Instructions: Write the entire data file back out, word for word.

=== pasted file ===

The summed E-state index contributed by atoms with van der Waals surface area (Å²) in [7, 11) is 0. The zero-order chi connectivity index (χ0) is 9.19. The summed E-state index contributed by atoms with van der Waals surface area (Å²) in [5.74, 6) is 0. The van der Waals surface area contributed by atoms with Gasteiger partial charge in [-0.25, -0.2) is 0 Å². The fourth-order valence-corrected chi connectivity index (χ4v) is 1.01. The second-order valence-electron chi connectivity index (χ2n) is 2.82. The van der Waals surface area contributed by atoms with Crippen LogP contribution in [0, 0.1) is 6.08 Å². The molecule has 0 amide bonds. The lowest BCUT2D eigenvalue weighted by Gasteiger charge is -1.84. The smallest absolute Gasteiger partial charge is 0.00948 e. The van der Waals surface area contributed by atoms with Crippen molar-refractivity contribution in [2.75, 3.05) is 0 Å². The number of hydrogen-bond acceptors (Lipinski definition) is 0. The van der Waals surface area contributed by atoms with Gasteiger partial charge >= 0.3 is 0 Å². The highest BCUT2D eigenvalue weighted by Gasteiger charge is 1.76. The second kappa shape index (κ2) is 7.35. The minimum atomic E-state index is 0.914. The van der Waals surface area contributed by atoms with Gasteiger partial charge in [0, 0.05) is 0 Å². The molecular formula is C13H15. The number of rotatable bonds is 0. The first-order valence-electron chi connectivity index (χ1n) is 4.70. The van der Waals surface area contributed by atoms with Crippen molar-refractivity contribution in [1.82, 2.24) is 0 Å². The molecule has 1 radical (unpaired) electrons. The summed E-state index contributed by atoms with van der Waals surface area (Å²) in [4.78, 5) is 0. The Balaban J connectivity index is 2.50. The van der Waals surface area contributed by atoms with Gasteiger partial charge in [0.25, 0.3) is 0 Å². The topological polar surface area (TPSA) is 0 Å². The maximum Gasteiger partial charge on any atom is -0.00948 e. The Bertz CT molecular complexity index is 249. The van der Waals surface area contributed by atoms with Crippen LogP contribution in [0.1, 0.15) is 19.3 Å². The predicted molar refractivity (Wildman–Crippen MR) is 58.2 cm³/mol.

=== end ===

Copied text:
The summed E-state index contributed by atoms with van der Waals surface area (Å²) in [7, 11) is 0. The zero-order chi connectivity index (χ0) is 9.19. The summed E-state index contributed by atoms with van der Waals surface area (Å²) in [5.74, 6) is 0. The van der Waals surface area contributed by atoms with Gasteiger partial charge in [-0.25, -0.2) is 0 Å². The fourth-order valence-corrected chi connectivity index (χ4v) is 1.01. The second-order valence-electron chi connectivity index (χ2n) is 2.82. The van der Waals surface area contributed by atoms with Crippen LogP contribution in [0, 0.1) is 6.08 Å². The molecule has 0 amide bonds. The lowest BCUT2D eigenvalue weighted by Gasteiger charge is -1.84. The smallest absolute Gasteiger partial charge is 0.00948 e. The van der Waals surface area contributed by atoms with Crippen molar-refractivity contribution in [2.75, 3.05) is 0 Å². The number of hydrogen-bond acceptors (Lipinski definition) is 0. The van der Waals surface area contributed by atoms with Gasteiger partial charge >= 0.3 is 0 Å². The highest BCUT2D eigenvalue weighted by Gasteiger charge is 1.76. The second kappa shape index (κ2) is 7.35. The minimum atomic E-state index is 0.914. The van der Waals surface area contributed by atoms with Gasteiger partial charge in [0, 0.05) is 0 Å². The molecular formula is C13H15. The number of rotatable bonds is 0. The first-order valence-electron chi connectivity index (χ1n) is 4.70. The van der Waals surface area contributed by atoms with Crippen molar-refractivity contribution in [1.82, 2.24) is 0 Å². The molecule has 1 radical (unpaired) electrons. The summed E-state index contributed by atoms with van der Waals surface area (Å²) in [4.78, 5) is 0. The Balaban J connectivity index is 2.50. The van der Waals surface area contributed by atoms with Gasteiger partial charge in [0.25, 0.3) is 0 Å². The topological polar surface area (TPSA) is 0 Å². The maximum Gasteiger partial charge on any atom is -0.00948 e. The Bertz CT molecular complexity index is 249. The van der Waals surface area contributed by atoms with Crippen LogP contribution in [0.1, 0.15) is 19.3 Å². The predicted molar refractivity (Wildman–Crippen MR) is 58.2 cm³/mol.